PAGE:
An effort by local nonprofits and agencies to connect the people who rent from local landlord Chris Gatley and his company 417 Rentals kicked off Friday with more than 75 people in attendance.
The event continued Saturday at the Springfield Dream Center, where even more people came out to peruse tables of resources and hear a presentation from Legal Services of Southern Missouri about tenants’ rights during foreclosure.
Over the past several months, hundreds of homes and apartments in the Springfield area have gone into foreclosure after federal judges denied two bankruptcy attempts by Gatley.
Those closures have caused challenges for local nonprofits and city agencies, which have scrambled to help many of the tenants who have low incomes, felony records, low credit scores, past evictions or other barriers that would disqualify them from renting almost anywhere else.
But Michelle Garand, who helped coordinate the event and works with Community Partnership of the Ozarks, said the goal was to get people acquainted with resources and potentially to help them solve their issues.
“Every household is very different and unique in their own way with the needs they have, so being able to offer such a varied response has been beneficial,” she said.
A representative for at least one landlord who is purchasing many of the homes was passing out information about rentals and talking with tenants about potential rental possibilities; representatives from City Utilities were there chatting with some residents about settling up outstanding utility bills; and local nonprofits were speaking with tenants about subjects such as credit repair and financial assistance.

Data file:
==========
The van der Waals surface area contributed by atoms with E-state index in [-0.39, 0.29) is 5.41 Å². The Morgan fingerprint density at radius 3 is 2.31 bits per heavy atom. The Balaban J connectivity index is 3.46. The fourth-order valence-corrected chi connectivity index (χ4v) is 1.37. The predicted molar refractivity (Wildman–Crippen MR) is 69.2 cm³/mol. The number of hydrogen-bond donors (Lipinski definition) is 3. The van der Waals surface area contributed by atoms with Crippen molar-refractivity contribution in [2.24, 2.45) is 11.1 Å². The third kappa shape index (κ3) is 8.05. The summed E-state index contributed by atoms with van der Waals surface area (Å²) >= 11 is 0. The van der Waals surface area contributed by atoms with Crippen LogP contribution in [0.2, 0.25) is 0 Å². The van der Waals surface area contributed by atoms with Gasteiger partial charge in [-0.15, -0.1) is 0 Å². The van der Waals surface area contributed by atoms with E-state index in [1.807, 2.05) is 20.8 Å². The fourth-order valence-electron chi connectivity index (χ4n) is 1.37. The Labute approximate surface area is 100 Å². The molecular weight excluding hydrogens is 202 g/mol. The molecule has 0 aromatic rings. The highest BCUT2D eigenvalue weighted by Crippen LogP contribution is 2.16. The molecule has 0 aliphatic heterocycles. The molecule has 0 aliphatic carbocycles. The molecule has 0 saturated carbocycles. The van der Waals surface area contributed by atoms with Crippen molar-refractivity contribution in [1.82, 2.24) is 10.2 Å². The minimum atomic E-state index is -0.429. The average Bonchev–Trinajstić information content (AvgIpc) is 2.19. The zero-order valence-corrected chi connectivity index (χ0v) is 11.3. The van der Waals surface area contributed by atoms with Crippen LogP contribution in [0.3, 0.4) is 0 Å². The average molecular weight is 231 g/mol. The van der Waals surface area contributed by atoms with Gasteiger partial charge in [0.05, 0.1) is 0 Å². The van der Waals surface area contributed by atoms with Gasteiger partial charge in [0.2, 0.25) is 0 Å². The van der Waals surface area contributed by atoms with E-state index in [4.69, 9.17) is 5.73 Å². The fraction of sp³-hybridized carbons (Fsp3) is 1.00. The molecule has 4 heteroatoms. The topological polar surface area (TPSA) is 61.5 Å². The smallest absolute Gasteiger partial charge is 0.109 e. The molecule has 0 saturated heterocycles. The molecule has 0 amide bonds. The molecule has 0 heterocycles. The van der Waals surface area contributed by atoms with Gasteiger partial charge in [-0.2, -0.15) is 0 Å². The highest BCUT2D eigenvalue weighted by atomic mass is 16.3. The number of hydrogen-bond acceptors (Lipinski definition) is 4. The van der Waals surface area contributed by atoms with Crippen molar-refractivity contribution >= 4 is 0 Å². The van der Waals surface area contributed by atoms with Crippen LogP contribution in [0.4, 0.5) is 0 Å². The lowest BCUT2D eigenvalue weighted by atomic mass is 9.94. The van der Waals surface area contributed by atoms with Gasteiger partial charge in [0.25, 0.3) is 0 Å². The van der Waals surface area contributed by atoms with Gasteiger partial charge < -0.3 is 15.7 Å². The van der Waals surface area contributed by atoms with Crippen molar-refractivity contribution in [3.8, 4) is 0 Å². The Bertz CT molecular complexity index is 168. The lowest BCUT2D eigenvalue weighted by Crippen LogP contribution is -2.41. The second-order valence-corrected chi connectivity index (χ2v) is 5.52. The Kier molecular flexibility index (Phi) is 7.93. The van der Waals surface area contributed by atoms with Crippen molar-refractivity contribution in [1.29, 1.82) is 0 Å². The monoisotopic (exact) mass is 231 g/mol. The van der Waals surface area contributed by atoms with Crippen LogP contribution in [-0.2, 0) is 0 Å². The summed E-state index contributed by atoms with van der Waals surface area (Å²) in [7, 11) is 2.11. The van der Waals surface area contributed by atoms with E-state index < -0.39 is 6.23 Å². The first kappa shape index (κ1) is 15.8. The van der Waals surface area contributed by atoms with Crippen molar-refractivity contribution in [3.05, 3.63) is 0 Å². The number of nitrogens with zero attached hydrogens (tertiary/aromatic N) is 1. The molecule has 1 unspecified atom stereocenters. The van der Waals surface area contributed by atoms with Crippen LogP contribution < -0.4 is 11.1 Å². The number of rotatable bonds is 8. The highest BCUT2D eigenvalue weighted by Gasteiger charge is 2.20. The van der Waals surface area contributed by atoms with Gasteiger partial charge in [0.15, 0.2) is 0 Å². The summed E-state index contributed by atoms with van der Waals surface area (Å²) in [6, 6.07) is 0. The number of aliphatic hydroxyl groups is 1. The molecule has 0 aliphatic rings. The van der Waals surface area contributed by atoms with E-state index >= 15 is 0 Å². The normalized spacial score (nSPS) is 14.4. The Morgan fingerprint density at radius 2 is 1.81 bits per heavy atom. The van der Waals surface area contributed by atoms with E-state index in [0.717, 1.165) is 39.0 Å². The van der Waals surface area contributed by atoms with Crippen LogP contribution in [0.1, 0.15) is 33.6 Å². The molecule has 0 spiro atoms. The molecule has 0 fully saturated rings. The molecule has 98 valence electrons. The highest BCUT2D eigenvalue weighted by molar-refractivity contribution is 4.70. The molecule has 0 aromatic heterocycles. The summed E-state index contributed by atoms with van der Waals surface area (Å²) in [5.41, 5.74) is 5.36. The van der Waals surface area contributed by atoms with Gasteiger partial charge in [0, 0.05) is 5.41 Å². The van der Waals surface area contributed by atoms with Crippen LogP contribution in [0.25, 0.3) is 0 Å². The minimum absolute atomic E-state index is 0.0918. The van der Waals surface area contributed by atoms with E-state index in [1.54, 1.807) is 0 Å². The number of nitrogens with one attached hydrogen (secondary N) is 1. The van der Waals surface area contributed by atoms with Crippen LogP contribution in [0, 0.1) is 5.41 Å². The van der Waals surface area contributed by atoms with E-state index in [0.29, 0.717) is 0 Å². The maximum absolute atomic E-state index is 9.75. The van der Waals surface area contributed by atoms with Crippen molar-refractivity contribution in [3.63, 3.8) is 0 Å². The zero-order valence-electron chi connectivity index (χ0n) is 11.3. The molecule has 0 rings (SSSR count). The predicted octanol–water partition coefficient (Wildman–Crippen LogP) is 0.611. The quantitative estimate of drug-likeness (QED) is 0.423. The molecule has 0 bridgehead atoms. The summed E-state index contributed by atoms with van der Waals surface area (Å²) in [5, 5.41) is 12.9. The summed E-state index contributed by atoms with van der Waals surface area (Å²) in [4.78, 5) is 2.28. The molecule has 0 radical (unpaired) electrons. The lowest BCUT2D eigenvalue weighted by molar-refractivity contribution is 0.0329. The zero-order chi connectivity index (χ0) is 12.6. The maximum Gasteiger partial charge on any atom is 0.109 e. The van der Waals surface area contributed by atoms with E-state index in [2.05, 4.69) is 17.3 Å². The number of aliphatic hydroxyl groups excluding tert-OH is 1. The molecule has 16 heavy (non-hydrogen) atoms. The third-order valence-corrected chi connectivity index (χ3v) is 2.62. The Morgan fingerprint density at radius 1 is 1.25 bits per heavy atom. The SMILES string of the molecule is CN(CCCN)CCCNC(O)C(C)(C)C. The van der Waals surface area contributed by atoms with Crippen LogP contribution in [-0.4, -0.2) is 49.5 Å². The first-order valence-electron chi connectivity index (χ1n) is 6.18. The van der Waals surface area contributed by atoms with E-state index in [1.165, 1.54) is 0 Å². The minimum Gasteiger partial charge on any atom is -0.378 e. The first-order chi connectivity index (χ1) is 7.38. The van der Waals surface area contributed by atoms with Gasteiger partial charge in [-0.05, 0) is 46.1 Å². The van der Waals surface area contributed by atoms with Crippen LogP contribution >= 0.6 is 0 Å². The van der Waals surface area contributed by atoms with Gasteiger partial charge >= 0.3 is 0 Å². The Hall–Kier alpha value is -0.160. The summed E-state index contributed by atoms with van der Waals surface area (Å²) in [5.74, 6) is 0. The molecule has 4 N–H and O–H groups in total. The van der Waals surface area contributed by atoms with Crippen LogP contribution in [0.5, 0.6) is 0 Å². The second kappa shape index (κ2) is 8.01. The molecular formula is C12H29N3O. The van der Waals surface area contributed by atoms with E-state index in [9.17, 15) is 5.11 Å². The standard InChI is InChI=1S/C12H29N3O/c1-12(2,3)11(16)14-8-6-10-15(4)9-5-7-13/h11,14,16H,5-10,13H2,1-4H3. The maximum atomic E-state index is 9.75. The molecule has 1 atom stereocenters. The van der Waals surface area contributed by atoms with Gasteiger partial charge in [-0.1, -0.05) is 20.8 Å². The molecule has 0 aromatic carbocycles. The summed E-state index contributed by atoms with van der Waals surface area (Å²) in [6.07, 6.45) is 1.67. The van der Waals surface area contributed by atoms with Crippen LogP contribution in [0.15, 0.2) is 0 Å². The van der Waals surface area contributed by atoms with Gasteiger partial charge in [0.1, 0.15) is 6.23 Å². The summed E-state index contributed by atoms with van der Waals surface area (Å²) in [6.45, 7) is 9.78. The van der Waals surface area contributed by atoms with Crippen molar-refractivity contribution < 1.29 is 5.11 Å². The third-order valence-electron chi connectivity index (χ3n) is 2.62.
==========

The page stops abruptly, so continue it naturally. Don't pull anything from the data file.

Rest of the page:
Chuck McClancy and Sheena Tarver went to the event hoping to find a solution after living in two of Gatley’s former buildings on East Cherry Street.
McClancy, who is in a wheelchair, said he was struggling to find a place that would offer him the same benefits as the Cherry Street apartment — being within rolling distance to his church, his daughter and grandkids.
He also has to pay more than $1,000 in delinquent utility bills before he can go anywhere else. Another benefit of Gatley’s apartment, he said, was that the utilities were included in his rent.
Even after going to the event, he wasn’t sure he could find a place before the power is shut off next month.
“If I end up leaving, it’s a tent or a truck,” he said.
Other tenants talked about similar struggles with finding new housing, but they were hopeful they could get some help.
Garand said for several people, homeownership may be a more viable option than rentals because typically people aren’t barred from buying a home because they have a certain number of pets or felony records.
Many times, the only thing people need is some help doing credit repair and assistance walking through the loan process, she said.
“By having these conversations and having them all in one room, you can really provide them with holistic care,” she said.